The National Security Agency likely knew about the cyberattack that recently rocked the United States, and Sony Pictures long before the attacks actually happened, new documents reveal.

The National Security Agency, or the NSA has reportedly has had it on good authority that North Korea was likely behind the cyberattack on Sony Pictures. That being said, new documents reveal just how much the NSA probably knew, and why the FBI, as well as other agencies within the United States, were so willing, and so quick to place blame on North Korea. As the documents tell, it would appear as though the NSA had actually been watching North Korea going all the way back to 2010 – and that actually might have been the first time that anyone really began to see this as a threat that would likely come to fruition.

Former U.S. officials pointed out that agencies like the NSA had actually worked their way into North Korea’s network in 2010 in an effort to collect information. However, what started as a relatively tame preventive project, based on collecting information, “expanded into an ambitious effort to place malware that could track the internal workings of many of the computers and networks used by the North’s hackers.” They went on to point out that hacking into North Korea’s network allowed them to place specific “beacons” that allowed members of the NSA and other government agencies to track the digital activity.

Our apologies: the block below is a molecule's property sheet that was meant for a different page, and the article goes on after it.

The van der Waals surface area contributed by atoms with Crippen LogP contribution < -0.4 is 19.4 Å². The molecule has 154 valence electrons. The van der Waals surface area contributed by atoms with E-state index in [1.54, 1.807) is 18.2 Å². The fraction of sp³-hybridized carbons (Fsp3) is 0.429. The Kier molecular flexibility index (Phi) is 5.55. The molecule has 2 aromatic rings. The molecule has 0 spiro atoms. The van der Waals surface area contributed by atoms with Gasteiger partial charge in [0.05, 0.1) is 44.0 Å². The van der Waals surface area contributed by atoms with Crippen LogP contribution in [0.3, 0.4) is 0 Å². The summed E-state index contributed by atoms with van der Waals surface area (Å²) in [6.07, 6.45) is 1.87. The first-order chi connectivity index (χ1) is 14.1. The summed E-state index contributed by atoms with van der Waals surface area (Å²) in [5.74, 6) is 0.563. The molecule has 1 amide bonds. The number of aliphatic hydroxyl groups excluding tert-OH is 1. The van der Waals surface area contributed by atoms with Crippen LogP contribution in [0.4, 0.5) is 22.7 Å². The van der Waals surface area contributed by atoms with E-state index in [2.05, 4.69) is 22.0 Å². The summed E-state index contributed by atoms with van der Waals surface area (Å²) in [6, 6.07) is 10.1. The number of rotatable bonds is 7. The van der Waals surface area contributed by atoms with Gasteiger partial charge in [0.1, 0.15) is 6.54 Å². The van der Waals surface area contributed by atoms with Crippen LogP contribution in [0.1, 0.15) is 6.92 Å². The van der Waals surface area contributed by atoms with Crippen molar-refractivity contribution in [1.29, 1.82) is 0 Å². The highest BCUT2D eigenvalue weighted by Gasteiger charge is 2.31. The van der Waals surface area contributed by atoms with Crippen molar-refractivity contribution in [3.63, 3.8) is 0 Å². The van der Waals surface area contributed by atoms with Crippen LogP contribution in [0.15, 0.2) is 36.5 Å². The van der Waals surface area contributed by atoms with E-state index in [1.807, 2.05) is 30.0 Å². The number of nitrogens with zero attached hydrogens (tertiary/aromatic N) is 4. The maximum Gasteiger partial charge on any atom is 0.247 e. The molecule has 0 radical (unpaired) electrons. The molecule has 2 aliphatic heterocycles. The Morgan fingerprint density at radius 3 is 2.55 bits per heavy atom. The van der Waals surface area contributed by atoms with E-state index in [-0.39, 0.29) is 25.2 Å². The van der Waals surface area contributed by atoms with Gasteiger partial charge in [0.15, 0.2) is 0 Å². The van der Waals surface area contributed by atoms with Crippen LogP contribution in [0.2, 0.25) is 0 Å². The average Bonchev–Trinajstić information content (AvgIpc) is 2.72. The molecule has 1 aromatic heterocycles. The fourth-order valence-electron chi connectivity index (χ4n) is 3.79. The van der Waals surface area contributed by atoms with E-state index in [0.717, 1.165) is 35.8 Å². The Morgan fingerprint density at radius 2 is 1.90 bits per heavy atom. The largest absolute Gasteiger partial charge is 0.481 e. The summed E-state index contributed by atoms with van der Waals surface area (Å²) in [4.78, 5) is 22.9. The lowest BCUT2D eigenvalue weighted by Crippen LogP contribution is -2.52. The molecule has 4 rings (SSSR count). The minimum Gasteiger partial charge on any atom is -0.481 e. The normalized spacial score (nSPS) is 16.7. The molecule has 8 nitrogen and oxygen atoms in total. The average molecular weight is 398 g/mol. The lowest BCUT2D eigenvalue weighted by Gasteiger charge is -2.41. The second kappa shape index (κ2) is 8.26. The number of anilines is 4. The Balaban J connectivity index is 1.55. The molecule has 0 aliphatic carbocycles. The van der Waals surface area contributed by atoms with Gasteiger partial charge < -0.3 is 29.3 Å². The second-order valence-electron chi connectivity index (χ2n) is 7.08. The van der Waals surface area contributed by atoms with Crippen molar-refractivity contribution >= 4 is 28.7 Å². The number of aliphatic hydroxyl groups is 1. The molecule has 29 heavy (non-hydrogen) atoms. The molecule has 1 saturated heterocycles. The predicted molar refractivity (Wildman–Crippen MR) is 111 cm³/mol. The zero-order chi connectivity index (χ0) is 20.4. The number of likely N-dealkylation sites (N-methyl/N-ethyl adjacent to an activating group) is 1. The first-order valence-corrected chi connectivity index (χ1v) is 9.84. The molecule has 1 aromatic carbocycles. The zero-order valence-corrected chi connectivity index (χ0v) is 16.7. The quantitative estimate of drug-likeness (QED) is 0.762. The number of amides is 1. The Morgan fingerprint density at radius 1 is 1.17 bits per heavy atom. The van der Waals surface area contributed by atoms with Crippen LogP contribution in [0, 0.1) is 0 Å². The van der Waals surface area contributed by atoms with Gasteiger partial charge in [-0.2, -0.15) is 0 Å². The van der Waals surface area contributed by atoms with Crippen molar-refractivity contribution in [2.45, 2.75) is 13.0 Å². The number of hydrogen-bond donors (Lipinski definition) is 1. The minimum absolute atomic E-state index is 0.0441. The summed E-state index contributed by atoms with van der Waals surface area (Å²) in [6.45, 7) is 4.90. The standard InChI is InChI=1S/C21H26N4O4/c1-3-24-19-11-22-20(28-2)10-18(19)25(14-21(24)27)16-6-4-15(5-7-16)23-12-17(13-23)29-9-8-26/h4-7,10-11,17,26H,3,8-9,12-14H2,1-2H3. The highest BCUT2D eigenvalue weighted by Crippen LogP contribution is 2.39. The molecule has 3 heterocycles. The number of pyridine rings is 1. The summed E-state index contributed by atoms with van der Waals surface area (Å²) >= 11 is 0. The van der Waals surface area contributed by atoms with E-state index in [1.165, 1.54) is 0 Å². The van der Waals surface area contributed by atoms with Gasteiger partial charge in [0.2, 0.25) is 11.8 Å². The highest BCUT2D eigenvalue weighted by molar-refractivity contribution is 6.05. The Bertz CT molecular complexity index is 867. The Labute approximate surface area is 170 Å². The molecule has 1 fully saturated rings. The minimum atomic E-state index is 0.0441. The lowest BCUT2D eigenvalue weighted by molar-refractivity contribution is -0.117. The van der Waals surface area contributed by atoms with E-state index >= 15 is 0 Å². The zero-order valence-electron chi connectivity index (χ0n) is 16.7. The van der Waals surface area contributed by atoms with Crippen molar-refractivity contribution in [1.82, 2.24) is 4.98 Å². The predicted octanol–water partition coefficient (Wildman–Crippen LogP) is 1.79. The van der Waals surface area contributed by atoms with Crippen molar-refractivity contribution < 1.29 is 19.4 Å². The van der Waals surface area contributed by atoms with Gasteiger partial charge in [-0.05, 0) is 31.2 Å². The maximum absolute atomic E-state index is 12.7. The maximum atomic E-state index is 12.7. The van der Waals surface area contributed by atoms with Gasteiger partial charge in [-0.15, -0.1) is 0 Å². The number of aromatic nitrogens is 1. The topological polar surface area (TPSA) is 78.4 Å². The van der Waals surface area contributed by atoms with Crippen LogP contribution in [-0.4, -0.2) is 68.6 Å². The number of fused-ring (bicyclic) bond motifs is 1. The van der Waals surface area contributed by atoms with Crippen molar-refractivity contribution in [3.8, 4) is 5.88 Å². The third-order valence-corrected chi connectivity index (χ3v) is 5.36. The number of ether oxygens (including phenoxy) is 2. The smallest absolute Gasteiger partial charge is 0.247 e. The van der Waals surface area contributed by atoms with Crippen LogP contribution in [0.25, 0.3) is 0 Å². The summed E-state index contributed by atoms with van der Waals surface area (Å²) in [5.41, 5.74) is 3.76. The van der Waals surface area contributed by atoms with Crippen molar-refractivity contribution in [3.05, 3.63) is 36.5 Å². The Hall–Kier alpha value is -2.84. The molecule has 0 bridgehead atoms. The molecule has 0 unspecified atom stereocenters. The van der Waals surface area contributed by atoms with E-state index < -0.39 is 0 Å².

Sony-pictures-hacked

As the findings related to proving that North Korea was behind the attack, it was clear that President Obama actually needed a significant amount of proof that North Korea was behind the attack. The pointed out that with the information that the FBI collected during their investigation, and that “several times they got sloppy,” with regards to being tracked and spotted – it’s clear that according to officials within the investigating bodies that conducted the investigation – the evidence that was collected throughout the initial portions of the NSA’s work – was crucial in making this allegations a reality.

See Also: Hacker’s List offers Hackers Directory for private freelance ethical hacking.

However, it remains to be seen how this will react with the general public. If the NSA did actually know that an attack was imminent on Sony Pictures – why didn’t they do more actually to combat the threat? Furthermore, if they knew about this, and didn’t do anything – what else do they know, but haven’t acted on? They are questions that will surely need to be addressed as time goes on.

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